Nor would an exploding Saturn have generated a huge spray of burning and impossible to extinguish solid rocket fuel. Exploding liquid boosters will generate a very impressive fireball, but will inherently not spray burning fuel as far. Just the ballistics of a spray of liquid ensure that, and the liquids will either burn fairly quickly, or be dispersed, and then *not* burn, since they'll be away from an ignition source. The solid will basically all be burning (remember that and booster like that burns along the entire length, from the core out), and the remains will be likely tossed around in good sized chucks that have a much better (compared to a liquid) ballistic coefficient, and that will burn for a considerable time.

As I mentioned, the issue is whether the escape system can pull the Orion far enough away from the fireball, and if not how much of a weight increase it will take to upgrade it to perform satisfactorily.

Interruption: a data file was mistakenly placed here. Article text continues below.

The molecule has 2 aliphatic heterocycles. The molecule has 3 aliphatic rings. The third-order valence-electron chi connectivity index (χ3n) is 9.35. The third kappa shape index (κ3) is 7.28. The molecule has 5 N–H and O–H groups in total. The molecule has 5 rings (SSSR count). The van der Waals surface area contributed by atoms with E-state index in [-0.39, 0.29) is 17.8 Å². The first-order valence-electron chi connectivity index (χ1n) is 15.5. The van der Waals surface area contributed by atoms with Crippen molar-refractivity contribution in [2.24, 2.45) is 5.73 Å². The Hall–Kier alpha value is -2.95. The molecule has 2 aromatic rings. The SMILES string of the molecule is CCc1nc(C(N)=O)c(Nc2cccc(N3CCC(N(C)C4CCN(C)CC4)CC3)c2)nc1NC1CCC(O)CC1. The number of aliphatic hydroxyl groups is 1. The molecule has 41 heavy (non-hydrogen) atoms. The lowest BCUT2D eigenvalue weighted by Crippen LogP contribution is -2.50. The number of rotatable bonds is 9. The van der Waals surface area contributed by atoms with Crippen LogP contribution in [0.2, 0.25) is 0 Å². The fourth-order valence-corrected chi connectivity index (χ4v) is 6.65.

User currently offlinePC12Fan From United States of America, joined Jan 2007, 2444 posts, RR: 5
Reply 4, posted (5 years 1 month 2 weeks 2 days 9 hours ago) and read 3630 times:



Quoting Connies4ever (Reply 1):
All the more reason to take another look at DIRECT.

Amen. More capable platform IMO. With DIRECT, it seems there are more mission types that could be achieved. For example, look at the configuration next to the shuttle.

Big version: Width: 1160 Height: 870 File size: 271kb


That could be an ISS mission or even a hubble type mission. Very limited to what Ares I could do. I'd say (easy for me) to still develop Ares V for those "super" payloads, along side a full DIRECT program.



Just when I think you've said the stupidest thing ever, you keep talkin'!
User currently offlineNomadd22 From United States of America, joined Feb 2008, 1864 posts, RR: 0
Reply 5, posted (5 years 1 month 2 weeks 2 days 6 hours ago) and read 3568 times: